“It turns out that they just don't make bridges the way they used to,” writes Martine Powers in the Boston Globe today. That fact has become apparent to contractors who are involved in the extensive reconstruction of the historic Longfellow Bridge, which traverses the Charles River to connect Boston and Cambridge.
Powers writes that one year into the project, “…contractors are getting an education on the construction practices of yore, poring over century-old bridge building manuals, reviving obsolete metalworking techniques, and scouring the region for building materials that have long disappeared from the market.”
One lost skill the workers are learning is the art of riveting—long in decline since the days of Rosie the Riveter. Powers quotes Mary Grieco, metals control engineer for the Massachusetts Department of Transportation, as saying, “People really haven’t been riveting for quite a while. It’s a learning curve for everybody. There are no specifications anymore that tell you how to rivet, so we make the best engineering judgment on how to do it.”
According to Mass DOT, “The Longfellow (originally, the Cambridge) Bridge is one of the most architecturally distinguished bridges in Massachusetts. Located on the site of the 1793 West Boston Bridge, this graceful steel and granite structure was completed in 1908, and renamed to honor Henry Wadsworth Longfellow in 1927. The bridge joins Cambridge Street in Boston with Main Street in Cambridge and carries the Massachusetts Bay Transportation Authority (MBTA) Red Line and two-way vehicular traffic across the Charles River. The bridge presently carries 28,000 motor vehicles, 90,000 transit users, and significant numbers of pedestrians and bicyclists each day.”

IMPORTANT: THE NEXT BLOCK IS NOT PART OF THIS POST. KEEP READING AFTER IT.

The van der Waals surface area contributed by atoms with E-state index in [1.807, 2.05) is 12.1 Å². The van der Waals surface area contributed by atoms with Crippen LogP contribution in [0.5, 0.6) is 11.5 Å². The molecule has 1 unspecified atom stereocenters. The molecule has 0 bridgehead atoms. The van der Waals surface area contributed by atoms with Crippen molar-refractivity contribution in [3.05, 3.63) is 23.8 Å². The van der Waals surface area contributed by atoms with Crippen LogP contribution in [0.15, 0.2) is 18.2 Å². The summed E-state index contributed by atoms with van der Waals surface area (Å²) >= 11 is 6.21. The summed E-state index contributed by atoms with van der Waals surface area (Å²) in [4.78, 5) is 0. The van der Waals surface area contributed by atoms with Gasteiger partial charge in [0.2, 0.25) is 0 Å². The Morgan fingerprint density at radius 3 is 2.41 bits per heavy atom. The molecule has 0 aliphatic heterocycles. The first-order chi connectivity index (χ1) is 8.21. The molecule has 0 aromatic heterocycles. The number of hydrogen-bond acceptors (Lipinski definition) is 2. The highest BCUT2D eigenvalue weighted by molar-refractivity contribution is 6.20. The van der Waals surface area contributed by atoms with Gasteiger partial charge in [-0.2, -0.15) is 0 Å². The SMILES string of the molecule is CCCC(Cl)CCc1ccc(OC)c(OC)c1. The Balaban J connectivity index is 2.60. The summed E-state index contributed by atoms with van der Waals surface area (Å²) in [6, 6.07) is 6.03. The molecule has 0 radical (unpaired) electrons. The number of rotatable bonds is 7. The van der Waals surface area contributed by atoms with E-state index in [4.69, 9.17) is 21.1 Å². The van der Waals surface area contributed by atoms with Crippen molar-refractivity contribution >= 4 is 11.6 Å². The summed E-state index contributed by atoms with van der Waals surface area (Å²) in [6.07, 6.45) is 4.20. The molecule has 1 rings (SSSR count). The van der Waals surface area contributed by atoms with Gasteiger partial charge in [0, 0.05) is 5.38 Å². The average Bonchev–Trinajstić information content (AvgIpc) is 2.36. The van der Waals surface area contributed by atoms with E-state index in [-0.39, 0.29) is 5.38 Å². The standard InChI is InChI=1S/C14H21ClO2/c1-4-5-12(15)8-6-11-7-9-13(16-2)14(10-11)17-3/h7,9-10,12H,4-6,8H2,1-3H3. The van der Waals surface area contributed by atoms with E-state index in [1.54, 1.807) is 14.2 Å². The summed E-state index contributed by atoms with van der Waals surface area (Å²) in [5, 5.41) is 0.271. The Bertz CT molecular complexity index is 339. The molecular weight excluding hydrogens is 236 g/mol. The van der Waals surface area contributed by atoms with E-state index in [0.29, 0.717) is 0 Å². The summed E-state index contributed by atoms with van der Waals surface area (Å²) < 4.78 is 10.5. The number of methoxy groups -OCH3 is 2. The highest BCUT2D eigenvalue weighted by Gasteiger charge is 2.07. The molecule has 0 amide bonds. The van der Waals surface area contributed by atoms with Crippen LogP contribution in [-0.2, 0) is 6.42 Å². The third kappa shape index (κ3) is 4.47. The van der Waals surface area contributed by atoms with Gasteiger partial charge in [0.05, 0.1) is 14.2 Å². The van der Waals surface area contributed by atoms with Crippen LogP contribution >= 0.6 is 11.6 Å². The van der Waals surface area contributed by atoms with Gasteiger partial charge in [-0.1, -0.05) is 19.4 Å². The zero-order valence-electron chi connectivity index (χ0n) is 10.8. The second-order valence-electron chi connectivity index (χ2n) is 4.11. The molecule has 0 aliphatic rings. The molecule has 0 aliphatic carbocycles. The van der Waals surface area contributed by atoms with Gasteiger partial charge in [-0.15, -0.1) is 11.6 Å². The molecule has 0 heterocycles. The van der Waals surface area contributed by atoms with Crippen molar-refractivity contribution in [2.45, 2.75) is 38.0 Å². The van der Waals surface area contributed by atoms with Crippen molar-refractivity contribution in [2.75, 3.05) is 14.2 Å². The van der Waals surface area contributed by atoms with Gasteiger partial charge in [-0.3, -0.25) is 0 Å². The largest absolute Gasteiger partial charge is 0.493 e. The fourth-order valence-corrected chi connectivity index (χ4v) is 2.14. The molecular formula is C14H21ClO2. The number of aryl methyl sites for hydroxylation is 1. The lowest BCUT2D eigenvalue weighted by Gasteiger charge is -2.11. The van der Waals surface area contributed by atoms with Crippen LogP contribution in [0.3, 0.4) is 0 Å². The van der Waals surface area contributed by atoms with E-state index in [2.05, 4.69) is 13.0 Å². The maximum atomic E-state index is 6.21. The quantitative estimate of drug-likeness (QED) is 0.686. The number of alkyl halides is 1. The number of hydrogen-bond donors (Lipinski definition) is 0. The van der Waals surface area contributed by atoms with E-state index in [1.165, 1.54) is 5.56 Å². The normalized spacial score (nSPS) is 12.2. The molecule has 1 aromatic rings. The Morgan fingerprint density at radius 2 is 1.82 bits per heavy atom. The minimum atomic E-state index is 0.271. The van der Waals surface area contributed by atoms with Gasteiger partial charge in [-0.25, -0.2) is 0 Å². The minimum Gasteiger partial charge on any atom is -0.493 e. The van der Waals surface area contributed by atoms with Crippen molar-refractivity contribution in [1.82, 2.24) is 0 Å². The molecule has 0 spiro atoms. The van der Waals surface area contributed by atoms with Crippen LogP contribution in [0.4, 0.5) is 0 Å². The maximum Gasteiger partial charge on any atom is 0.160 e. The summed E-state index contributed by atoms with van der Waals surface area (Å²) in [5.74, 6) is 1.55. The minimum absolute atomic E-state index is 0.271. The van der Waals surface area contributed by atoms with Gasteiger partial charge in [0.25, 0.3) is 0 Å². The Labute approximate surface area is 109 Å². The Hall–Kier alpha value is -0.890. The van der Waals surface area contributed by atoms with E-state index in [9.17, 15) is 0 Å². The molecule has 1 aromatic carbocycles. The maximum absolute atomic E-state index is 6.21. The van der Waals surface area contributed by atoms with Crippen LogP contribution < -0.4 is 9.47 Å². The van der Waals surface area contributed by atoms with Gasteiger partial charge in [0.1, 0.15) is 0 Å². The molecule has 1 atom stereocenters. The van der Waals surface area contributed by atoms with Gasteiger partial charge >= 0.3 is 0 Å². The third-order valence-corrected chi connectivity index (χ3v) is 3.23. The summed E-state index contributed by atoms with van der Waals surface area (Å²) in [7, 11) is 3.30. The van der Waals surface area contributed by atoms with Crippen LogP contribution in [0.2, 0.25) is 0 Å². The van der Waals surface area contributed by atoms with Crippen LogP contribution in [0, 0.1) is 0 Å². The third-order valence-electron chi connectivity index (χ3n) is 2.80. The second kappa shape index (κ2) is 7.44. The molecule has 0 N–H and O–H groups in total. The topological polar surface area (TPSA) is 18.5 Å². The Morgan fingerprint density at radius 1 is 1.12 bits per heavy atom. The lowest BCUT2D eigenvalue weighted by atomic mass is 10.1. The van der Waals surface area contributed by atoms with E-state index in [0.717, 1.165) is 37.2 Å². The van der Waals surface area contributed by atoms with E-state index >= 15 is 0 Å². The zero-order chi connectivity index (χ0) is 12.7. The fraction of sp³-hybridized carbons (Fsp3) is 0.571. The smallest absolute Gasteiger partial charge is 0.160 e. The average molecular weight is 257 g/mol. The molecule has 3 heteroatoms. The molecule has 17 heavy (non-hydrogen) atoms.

Powers in the Globe notes that the overhaul, scheduled to be completed in September 2016, will cost $255 million, including “…the expenses of hewing to historical accuracy. Contractors who signed on to the project were given advance notice that they would be expected to go to extraordinary lengths to uphold the structure’s antique character”—including mastering archaic building techniques.
“The art of riveting went out of fashion a half-century ago,” Powers adds. “The practice involves heating rivets, cylindrical metal shafts with round heads, up to 2,000 degrees, until they glow bright red, then quickly jamming them into a hole before they have a chance to cool. It’s slow, costly, and dangerous. That’s why construction largely switched to nuts and bolts that can more easily be screwed into place.”
She quotes Charles Sullivan, executive director of the Cambridge Historical Commission, one of the groups advising the Longfellow contractors on historical preservation, as saying, “The technology never totally went away. But you no longer see pictures of people standing on the frame of the Empire State Building throwing rivets through the air.”